Moreover ,as Meditator becomes strong in meditation , tendency towards barefoot increases, without any enforcement of sheel(Vinaya) .

| improve this answer | | | | |

It is also very practical because one needs not dry out shoes or socks, going barefoot or wearing sandals of some kind solves this. The staying dry comes into play a lot as it gets cold andor wet, it takes a lot of maintenance and winter shoes are weighty.

Afaik people can comfortably walk thus partially exposed to cold even in low temperatures like -20C but it requires some conditioning.

Basically It solves the problem of having more requisites than one can carry, in particular the 2-3 pairs of footwear & socks. One is saving ~3kg of weight there which is a lot considering that it's probably going to make up for ~20% of the total weight of requisites which can be comfortably carried.

| improve this answer | | | | |

benefits of walking barefoot, some scientific study (small study) https://www.google.com/books/edition/Earthing/DtQVwPcBrr4C?hl=en&gbpv=1&printsec=frontcover

edit: (this was too long to add as a comment) To the people who downvoted my answer, You should add an explanatory comment to explain why so everyone can understand why they should be avoiding the type of answer I gave. This anonymous downvoting creates a culture of distrust and discourages experts from responding because they're trying to protect their 'reputation' and 'credit rating'. Now my answer has nothing to do with Buddhism, which is why I assume it was downvoted. But I qualified my answer stating it was so, and I have no affiliation with the author of the book, I simply found it to be very useful and interesting and worth sharing. So go ahead and keep downvoting me people, I'm going to share what I feel to be useful information whenever it's relevant, I care not about your opinion of me and your reputation badges and what not.

| improve this answer | | | | |
  • 1
    I down-voted this answer for three reasons: 1) unrelated to Buddhism; 2) I'm suspicious/skeptical of "alternative medicine" doctrines; 3) the answer wasn't well-formatted, it should e.g. include a quote and/or summary of what's being referenced (I don't want to read the whole book in order to guess which bit of it was the "scientific study" that you intended to reference). – ChrisW Apr 25 at 11:41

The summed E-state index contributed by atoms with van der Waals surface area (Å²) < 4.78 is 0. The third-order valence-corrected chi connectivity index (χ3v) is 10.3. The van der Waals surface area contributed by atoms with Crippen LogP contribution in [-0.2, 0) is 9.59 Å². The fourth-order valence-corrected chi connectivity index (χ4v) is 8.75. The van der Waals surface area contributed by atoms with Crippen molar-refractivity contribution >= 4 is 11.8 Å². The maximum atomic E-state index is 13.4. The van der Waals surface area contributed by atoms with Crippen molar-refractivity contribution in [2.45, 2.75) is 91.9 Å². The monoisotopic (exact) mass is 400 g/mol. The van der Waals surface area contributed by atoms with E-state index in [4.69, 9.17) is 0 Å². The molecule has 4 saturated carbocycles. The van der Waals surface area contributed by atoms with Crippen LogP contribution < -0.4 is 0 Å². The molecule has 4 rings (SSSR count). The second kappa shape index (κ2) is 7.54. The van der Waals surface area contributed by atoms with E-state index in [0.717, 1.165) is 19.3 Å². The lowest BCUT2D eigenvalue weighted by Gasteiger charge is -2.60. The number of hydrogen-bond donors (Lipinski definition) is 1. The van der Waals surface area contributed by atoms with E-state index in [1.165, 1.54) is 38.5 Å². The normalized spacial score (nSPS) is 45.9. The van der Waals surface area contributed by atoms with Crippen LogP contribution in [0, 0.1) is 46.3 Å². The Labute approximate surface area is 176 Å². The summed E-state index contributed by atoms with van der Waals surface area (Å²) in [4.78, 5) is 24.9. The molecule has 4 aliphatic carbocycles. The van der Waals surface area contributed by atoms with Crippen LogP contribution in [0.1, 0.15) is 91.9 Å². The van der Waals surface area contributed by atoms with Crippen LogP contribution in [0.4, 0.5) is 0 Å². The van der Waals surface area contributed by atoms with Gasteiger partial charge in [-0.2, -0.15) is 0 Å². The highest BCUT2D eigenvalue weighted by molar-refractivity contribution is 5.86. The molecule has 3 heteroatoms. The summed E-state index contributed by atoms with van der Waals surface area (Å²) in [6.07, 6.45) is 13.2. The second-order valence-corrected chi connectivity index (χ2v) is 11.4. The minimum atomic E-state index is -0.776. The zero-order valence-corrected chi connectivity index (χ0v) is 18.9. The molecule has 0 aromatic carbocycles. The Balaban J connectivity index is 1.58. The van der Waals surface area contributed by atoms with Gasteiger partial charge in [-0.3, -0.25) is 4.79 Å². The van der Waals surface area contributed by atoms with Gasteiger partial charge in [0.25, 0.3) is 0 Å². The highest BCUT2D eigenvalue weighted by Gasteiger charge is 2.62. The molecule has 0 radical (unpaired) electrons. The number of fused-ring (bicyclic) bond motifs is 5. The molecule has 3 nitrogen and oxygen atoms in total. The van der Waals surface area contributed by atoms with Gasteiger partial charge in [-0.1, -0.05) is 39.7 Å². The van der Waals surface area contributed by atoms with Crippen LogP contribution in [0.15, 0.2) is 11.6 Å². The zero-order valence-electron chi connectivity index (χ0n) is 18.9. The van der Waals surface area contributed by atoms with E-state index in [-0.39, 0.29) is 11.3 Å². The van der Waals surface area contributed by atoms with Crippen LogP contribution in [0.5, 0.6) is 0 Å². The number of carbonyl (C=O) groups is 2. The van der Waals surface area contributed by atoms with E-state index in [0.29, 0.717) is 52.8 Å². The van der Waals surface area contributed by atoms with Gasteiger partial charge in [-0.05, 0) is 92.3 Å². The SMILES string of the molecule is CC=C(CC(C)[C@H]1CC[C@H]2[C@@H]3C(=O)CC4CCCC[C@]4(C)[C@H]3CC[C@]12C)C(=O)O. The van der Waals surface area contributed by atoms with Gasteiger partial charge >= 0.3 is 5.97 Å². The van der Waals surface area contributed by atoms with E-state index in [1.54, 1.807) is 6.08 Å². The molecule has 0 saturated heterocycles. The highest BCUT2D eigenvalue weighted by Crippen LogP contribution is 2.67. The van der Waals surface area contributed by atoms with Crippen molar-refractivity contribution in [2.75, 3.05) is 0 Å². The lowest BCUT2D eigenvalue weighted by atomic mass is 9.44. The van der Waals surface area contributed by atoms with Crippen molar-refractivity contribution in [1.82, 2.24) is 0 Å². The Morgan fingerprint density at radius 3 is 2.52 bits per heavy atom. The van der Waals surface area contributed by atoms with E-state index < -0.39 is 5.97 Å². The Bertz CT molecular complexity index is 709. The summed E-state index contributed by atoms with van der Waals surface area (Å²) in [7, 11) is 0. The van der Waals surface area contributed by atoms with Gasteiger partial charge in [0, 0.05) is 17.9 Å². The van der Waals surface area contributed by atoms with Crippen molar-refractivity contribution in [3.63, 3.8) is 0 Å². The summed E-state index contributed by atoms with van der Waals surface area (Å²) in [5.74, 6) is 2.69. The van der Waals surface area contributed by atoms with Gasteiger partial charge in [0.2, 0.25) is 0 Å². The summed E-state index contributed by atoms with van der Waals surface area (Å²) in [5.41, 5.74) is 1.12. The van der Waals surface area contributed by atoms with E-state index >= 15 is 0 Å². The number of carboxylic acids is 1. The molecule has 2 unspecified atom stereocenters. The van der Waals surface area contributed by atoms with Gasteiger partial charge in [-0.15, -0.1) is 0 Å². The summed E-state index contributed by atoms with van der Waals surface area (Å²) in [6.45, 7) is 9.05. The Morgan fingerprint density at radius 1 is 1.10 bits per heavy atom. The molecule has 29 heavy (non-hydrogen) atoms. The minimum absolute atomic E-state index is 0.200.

• 1
    My person never votes, since it makes no sense at all (since anonymous) and for the most used as a pulling tool and for the site benefitor a tool to save stuff investment and for lazy people to avoid generosity. (just for the case if wishibg to know why neither). – Samana Johann Apr 25 at 14:45
  • 1
    The "reputation" mostly reflects how often a user have posted on the site. A high reputation -- i.e. above a few hundred -- implies you've seen enough of how people use the site to understand what its conventions are. You won't "lose credit" as the result of one or two downvotes. Voting is a simple way to comment on the quality of a post (it's not meant as a comment on the qualities of the author). I should probably have deleted this (it's off-topic if answers should be based on Buddhist doctrine) instead of downvoting, but sometimes I don't like to delete a post unless other users complain. – ChrisW Apr 25 at 15:12
  • Thanks, I understand where you're coming from Chris. It comes down to a trade off. I recommended an excellent book, but I don't have the time and interest to justify it with a quote from the book and a short summary. But too much laxity from moderators then threads become flooded with tangents and make it hard to read and sift through like most internet forums in general. – frankk Apr 26 at 11:27
  • My frustration also stems from the fact that several times on answers I've given, I've been downvoted or had my post response removed by moderators for what I believe are very good answers that at first didn't appear to be Buddhist or relevant to the question, but I just didn't have the time, energy, and interest to justify and contest it. – frankk Apr 26 at 11:28

Your Answer

By clicking “Post Your Answer”, you agree to our terms of service, privacy policy and cookie policy